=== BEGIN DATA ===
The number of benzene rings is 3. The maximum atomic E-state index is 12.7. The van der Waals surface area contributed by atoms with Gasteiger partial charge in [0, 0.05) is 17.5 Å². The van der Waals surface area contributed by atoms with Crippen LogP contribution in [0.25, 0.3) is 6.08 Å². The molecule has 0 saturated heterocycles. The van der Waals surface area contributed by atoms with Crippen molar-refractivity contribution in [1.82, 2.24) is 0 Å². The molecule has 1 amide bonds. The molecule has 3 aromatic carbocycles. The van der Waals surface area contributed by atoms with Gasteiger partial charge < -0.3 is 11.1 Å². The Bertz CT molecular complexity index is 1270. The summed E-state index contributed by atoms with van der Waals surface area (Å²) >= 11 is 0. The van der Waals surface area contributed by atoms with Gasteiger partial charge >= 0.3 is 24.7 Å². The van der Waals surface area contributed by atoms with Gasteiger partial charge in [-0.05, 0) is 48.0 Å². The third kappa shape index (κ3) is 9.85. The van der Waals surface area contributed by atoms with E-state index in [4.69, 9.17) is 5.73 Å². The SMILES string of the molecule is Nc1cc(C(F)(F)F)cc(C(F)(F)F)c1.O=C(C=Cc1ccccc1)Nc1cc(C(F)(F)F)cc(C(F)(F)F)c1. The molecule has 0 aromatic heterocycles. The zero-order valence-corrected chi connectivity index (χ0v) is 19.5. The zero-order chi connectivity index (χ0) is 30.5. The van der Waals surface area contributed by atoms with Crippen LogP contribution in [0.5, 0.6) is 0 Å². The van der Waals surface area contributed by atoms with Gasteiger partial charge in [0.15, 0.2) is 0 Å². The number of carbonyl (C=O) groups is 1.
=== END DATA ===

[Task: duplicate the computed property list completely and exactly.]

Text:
The number of benzene rings is 3. The maximum atomic E-state index is 12.7. The van der Waals surface area contributed by atoms with Gasteiger partial charge in [0, 0.05) is 17.5 Å². The van der Waals surface area contributed by atoms with Crippen LogP contribution in [0.25, 0.3) is 6.08 Å². The molecule has 0 saturated heterocycles. The van der Waals surface area contributed by atoms with Crippen molar-refractivity contribution in [1.82, 2.24) is 0 Å². The molecule has 1 amide bonds. The molecule has 3 aromatic carbocycles. The van der Waals surface area contributed by atoms with Gasteiger partial charge < -0.3 is 11.1 Å². The Bertz CT molecular complexity index is 1270. The summed E-state index contributed by atoms with van der Waals surface area (Å²) >= 11 is 0. The van der Waals surface area contributed by atoms with Gasteiger partial charge >= 0.3 is 24.7 Å². The van der Waals surface area contributed by atoms with Gasteiger partial charge in [-0.05, 0) is 48.0 Å². The third kappa shape index (κ3) is 9.85. The van der Waals surface area contributed by atoms with E-state index in [4.69, 9.17) is 5.73 Å². The SMILES string of the molecule is Nc1cc(C(F)(F)F)cc(C(F)(F)F)c1.O=C(C=Cc1ccccc1)Nc1cc(C(F)(F)F)cc(C(F)(F)F)c1. The molecule has 0 aromatic heterocycles. The zero-order valence-corrected chi connectivity index (χ0v) is 19.5. The zero-order chi connectivity index (χ0) is 30.5. The van der Waals surface area contributed by atoms with Crippen LogP contribution in [0.5, 0.6) is 0 Å². The van der Waals surface area contributed by atoms with Gasteiger partial charge in [0.15, 0.2) is 0 Å². The number of carbonyl (C=O) groups is 1.